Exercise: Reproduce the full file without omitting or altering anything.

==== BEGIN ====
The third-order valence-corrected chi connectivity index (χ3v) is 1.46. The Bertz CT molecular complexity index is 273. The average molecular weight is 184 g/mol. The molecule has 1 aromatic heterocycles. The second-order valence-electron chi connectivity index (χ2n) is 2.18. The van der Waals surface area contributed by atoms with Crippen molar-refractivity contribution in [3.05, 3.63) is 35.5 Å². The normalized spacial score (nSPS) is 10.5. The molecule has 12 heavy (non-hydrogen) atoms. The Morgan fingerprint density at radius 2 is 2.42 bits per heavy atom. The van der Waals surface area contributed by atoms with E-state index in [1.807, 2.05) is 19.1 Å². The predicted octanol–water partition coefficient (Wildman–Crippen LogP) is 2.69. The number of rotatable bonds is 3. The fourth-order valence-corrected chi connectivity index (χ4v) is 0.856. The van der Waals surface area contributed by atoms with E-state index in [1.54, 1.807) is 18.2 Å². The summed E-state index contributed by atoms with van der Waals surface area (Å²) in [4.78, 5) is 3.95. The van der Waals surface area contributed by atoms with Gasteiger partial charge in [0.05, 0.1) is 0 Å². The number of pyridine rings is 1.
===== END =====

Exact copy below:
The third-order valence-corrected chi connectivity index (χ3v) is 1.46. The Bertz CT molecular complexity index is 273. The average molecular weight is 184 g/mol. The molecule has 1 aromatic heterocycles. The second-order valence-electron chi connectivity index (χ2n) is 2.18. The van der Waals surface area contributed by atoms with Crippen molar-refractivity contribution in [3.05, 3.63) is 35.5 Å². The normalized spacial score (nSPS) is 10.5. The molecule has 12 heavy (non-hydrogen) atoms. The Morgan fingerprint density at radius 2 is 2.42 bits per heavy atom. The van der Waals surface area contributed by atoms with E-state index in [1.807, 2.05) is 19.1 Å². The predicted octanol–water partition coefficient (Wildman–Crippen LogP) is 2.69. The number of rotatable bonds is 3. The fourth-order valence-corrected chi connectivity index (χ4v) is 0.856. The van der Waals surface area contributed by atoms with E-state index in [1.54, 1.807) is 18.2 Å². The summed E-state index contributed by atoms with van der Waals surface area (Å²) in [4.78, 5) is 3.95. The van der Waals surface area contributed by atoms with Gasteiger partial charge in [0.05, 0.1) is 0 Å². The number of pyridine rings is 1.